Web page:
All of these have contributed to notions of prayer which are (or tend to remain) superficial, often superstitious, extraordinarily selfish, and focused almost entirely on what human beings want and do, rather than on allowing God to work within us according to God's own will and our deepest needs. In a culture which mainly sees faith in God as irrational and entirely unjustified except among the supposedly naïve and scientifically ignorant, it is not hard to understand another part of why prayer and worship are no longer sufficiently esteemed. However, in this post I want to look in a summary fashion at ways the Church herself complicated the matter. This occurred by encouraging a kind of infantilism of the laity, discouraging lay Catholics from even entertaining the idea that they might be called to contemplative prayer, by discouraging and otherwise limiting the reading of Scripture by Catholics of all states of life, and of course, by embracing clericalism and a theology of vocations that opened the riches of the Tradition we hold in trust and expectation by God to a relative few and prevented the laity from assuming positions of ministerial, pastoral, and administrative leadership.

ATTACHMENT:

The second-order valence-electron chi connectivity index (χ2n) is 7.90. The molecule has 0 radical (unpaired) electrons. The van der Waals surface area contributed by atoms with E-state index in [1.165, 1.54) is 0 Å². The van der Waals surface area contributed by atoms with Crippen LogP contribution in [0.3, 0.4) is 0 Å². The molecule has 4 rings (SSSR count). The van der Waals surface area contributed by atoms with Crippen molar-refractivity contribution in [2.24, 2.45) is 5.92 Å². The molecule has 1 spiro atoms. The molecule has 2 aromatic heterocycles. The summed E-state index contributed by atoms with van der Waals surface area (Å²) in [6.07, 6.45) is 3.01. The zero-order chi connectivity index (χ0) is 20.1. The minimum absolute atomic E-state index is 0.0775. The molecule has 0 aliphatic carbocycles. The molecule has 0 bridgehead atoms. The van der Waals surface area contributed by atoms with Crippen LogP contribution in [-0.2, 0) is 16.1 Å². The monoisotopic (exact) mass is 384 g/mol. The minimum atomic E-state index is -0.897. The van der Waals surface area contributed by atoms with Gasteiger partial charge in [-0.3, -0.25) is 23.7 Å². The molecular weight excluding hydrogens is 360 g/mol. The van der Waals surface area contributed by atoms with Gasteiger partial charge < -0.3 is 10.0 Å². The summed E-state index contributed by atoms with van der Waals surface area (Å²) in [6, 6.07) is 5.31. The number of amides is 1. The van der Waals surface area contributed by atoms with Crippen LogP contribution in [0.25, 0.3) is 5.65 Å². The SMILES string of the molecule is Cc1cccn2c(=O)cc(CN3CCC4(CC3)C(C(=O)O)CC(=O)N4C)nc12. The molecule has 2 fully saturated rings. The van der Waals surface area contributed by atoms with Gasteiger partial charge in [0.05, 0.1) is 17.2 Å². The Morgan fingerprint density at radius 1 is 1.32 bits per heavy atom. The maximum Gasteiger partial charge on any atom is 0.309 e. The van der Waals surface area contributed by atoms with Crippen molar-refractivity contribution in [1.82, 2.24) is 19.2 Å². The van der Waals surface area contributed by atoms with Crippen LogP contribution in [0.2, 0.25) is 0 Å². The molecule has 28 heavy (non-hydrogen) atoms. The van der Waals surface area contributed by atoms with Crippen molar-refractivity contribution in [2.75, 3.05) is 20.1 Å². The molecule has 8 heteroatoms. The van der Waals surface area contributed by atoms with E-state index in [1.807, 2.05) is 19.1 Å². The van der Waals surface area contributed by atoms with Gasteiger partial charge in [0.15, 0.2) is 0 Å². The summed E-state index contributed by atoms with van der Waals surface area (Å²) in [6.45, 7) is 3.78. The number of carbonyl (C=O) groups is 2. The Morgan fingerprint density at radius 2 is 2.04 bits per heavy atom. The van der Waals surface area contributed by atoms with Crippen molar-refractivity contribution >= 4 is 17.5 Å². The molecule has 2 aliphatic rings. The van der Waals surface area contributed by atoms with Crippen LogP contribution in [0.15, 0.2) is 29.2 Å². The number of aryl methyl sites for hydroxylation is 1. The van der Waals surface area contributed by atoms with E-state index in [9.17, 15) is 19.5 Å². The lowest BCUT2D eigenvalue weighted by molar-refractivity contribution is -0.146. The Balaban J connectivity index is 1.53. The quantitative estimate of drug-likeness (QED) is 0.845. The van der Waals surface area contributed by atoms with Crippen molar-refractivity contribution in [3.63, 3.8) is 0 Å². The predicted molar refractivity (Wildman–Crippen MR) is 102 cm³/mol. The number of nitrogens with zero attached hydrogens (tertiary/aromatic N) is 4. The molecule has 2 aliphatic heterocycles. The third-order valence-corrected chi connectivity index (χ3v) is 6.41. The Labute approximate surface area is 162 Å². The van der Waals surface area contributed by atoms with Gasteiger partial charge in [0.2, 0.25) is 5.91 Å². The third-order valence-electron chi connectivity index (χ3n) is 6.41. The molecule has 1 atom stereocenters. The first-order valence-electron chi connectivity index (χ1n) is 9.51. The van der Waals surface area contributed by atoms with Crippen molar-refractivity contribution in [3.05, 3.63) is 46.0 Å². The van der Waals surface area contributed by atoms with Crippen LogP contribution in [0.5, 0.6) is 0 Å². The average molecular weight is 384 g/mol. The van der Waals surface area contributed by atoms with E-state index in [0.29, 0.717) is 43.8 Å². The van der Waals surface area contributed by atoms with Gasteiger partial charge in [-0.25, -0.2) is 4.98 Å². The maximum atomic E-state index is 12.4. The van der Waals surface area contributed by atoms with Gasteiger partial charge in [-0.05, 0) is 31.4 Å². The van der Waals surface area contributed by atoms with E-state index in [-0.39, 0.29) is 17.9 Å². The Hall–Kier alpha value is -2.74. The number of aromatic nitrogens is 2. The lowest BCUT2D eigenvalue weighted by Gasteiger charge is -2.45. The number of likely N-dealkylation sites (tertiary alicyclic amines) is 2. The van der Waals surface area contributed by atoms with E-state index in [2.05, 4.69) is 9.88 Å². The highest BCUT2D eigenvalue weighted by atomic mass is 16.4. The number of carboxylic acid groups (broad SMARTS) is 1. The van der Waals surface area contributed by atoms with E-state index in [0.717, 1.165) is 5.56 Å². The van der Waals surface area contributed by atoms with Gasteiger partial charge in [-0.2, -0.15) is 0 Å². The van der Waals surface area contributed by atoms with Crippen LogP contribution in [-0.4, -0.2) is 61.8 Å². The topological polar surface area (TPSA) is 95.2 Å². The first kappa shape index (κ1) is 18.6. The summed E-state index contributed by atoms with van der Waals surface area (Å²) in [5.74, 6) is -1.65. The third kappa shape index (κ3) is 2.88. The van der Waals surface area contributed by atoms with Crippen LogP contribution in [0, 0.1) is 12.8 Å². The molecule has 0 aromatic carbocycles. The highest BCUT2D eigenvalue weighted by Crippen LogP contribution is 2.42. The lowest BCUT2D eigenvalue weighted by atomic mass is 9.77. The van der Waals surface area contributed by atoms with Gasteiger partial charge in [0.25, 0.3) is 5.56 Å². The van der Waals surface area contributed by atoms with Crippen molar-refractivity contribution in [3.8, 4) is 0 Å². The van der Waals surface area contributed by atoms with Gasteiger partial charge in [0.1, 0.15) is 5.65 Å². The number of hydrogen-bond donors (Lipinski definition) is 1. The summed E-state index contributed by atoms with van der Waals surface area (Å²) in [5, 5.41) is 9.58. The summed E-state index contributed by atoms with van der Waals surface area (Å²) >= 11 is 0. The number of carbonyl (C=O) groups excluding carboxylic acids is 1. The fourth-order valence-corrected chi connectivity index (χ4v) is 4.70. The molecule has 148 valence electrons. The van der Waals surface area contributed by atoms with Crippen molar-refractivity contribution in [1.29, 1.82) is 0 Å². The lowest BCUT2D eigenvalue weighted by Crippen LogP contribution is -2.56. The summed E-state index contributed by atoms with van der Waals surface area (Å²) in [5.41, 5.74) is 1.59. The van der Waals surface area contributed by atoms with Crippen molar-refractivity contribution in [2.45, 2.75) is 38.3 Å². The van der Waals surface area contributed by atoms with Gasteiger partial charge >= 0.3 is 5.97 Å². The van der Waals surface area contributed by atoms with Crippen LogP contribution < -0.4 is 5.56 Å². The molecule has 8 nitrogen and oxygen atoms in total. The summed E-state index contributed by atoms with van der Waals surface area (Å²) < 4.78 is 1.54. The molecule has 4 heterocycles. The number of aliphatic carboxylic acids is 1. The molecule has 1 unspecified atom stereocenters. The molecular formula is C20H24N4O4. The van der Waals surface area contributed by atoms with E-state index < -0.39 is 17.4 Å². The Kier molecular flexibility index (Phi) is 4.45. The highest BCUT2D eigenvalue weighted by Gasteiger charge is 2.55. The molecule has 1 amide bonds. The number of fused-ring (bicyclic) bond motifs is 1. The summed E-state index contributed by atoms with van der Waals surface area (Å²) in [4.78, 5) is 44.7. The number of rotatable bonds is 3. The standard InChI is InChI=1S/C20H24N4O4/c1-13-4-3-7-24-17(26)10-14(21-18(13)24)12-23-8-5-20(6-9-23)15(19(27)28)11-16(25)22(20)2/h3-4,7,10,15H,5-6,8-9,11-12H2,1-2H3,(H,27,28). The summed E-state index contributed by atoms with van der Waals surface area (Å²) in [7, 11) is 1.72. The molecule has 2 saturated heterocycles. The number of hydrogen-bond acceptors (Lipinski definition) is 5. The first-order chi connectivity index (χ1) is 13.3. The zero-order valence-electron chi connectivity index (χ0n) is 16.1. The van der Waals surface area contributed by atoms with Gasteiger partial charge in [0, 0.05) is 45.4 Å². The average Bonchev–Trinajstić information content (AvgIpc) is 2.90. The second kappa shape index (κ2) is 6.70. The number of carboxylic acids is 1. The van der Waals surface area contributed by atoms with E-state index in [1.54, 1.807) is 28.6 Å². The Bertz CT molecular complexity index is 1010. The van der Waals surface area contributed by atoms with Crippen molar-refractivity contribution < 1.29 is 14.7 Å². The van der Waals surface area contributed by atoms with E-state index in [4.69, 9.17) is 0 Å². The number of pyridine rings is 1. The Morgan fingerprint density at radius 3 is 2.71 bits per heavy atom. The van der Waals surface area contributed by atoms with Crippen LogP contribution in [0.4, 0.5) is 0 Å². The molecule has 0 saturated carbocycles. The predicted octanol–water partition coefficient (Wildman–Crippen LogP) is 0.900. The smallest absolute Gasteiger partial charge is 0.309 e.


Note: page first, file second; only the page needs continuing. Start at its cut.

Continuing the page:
The Church Contributes to the Problem: